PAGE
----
Use this URL to cite or link to this record in EThOS: http://ethos.bl.uk/OrderDetails.do?uin=uk.bl.ethos.628105
Title: Knowledge from a social perspective
Author: De Brasi, Leandro
Awarding Body: King's College London (University of London)
Current Institution: King's College London (University of London)
Date of Award: 2012
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Abstract:
The main thesis of this work is that to know is to grasp the truth by means of certain truth-conducive procedures which are socially-designed for the pooling of information and which we acquire through enculturation. The category of knowledge is the product of our social nature and its constitutive norms are regulative rules of our pervasive testimonial practice which are responsibly developed through time by the epistemic community for the promotion of truth. The account of knowledge derived from these inherently social norms is reliabilist, responsibilist and social. The particular combination of reliabilism and responsibilism fostered by the socio-historical nature of the norms resolves various standard issues within the theory of knowledge. The account also provides an epistemology that is truly social. -- After the first preliminary chapter sets up the project to be undertaken and method to be employed, the second chapter introduces a practical explication of the concept of knowledge which rests on the testimonial practice and from which a plausible hypothesis about the nature of knowledge is derived. Given this explication and hypothesis, we consider the nature of this practice in some detail. The next three chapters explore some refinements and consequences of the account promoted by those considerations. The third chapter notes that a fallibilist approach to knowledge that allows us to halt both infallibilism-based and closure-based scepticisms is motivated, as well as a classical invariantist approach. The fourth chapter exploits the aforesaid responsibilism to handle some worries associated with reliabilism. It also considers more general issues, such as the Gettier and value problems. The final chapter closes by adverting to the kind of wide-ranging social epistemology offered.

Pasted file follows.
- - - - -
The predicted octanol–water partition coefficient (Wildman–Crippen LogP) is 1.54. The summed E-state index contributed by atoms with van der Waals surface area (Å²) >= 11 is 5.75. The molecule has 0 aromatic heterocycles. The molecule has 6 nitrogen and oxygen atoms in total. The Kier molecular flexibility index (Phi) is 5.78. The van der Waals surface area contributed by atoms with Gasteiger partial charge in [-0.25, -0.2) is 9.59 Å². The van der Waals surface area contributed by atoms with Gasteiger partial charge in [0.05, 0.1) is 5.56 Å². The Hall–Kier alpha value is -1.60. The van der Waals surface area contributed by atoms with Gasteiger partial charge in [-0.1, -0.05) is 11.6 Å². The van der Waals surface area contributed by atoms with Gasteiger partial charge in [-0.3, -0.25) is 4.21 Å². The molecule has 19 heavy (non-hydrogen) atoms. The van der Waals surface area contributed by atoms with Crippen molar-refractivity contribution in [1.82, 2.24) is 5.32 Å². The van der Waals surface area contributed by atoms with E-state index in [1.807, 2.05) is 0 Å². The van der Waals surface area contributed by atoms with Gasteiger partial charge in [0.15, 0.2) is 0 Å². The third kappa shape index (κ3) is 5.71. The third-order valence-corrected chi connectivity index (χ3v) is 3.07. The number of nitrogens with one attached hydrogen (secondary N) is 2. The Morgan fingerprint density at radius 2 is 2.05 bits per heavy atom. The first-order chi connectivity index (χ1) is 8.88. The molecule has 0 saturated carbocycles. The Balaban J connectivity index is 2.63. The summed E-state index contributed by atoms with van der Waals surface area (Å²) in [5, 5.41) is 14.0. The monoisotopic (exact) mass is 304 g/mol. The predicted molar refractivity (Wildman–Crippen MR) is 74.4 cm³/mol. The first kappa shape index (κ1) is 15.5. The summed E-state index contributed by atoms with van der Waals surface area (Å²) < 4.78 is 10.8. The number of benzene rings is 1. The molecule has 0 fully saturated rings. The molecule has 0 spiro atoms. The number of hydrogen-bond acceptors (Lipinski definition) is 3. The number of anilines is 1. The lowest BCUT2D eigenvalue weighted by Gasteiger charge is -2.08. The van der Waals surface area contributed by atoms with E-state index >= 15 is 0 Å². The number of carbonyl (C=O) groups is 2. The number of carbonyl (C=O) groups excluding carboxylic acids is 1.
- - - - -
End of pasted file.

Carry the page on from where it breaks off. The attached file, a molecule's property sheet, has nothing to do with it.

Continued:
Supervisor: Not available Sponsor: Not available
Qualification Name: Thesis (Ph.D.) Qualification Level: Doctoral
EThOS ID: uk.bl.ethos.628105  DOI: Not available
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